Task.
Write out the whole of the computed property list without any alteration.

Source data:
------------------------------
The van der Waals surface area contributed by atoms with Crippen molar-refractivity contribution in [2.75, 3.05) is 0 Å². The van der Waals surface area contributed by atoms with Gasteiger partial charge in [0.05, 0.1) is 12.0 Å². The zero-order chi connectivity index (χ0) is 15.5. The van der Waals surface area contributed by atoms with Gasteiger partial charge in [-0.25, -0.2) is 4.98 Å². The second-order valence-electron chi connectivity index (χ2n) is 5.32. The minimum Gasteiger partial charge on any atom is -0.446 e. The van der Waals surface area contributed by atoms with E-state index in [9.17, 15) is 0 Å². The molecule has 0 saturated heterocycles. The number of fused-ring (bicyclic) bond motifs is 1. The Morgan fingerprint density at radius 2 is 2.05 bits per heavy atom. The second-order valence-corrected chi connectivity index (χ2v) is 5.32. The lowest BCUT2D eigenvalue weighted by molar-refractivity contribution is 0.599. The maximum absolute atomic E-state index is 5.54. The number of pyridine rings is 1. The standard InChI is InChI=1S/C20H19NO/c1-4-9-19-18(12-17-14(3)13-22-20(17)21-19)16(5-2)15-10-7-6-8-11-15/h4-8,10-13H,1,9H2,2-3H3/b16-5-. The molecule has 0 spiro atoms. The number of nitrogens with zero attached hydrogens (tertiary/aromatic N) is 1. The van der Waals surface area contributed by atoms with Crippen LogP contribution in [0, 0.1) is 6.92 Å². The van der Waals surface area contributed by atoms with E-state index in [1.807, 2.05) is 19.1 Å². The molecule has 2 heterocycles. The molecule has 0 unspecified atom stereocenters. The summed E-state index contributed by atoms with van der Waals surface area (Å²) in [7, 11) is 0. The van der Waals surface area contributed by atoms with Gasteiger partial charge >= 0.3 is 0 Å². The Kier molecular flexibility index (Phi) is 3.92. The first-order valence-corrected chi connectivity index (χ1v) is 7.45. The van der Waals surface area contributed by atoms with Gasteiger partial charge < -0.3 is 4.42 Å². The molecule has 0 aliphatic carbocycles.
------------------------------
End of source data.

The van der Waals surface area contributed by atoms with Crippen molar-refractivity contribution in [2.75, 3.05) is 0 Å². The van der Waals surface area contributed by atoms with Gasteiger partial charge in [0.05, 0.1) is 12.0 Å². The zero-order chi connectivity index (χ0) is 15.5. The van der Waals surface area contributed by atoms with Gasteiger partial charge in [-0.25, -0.2) is 4.98 Å². The second-order valence-electron chi connectivity index (χ2n) is 5.32. The minimum Gasteiger partial charge on any atom is -0.446 e. The van der Waals surface area contributed by atoms with E-state index in [9.17, 15) is 0 Å². The molecule has 0 saturated heterocycles. The number of fused-ring (bicyclic) bond motifs is 1. The Morgan fingerprint density at radius 2 is 2.05 bits per heavy atom. The second-order valence-corrected chi connectivity index (χ2v) is 5.32. The lowest BCUT2D eigenvalue weighted by molar-refractivity contribution is 0.599. The maximum absolute atomic E-state index is 5.54. The number of pyridine rings is 1. The standard InChI is InChI=1S/C20H19NO/c1-4-9-19-18(12-17-14(3)13-22-20(17)21-19)16(5-2)15-10-7-6-8-11-15/h4-8,10-13H,1,9H2,2-3H3/b16-5-. The molecule has 0 spiro atoms. The number of nitrogens with zero attached hydrogens (tertiary/aromatic N) is 1. The van der Waals surface area contributed by atoms with Crippen LogP contribution in [0, 0.1) is 6.92 Å². The van der Waals surface area contributed by atoms with E-state index in [1.807, 2.05) is 19.1 Å². The molecule has 2 heterocycles. The molecule has 0 unspecified atom stereocenters. The summed E-state index contributed by atoms with van der Waals surface area (Å²) in [7, 11) is 0. The van der Waals surface area contributed by atoms with Gasteiger partial charge >= 0.3 is 0 Å². The Kier molecular flexibility index (Phi) is 3.92. The first-order valence-corrected chi connectivity index (χ1v) is 7.45. The van der Waals surface area contributed by atoms with Gasteiger partial charge < -0.3 is 4.42 Å². The molecule has 0 aliphatic carbocycles.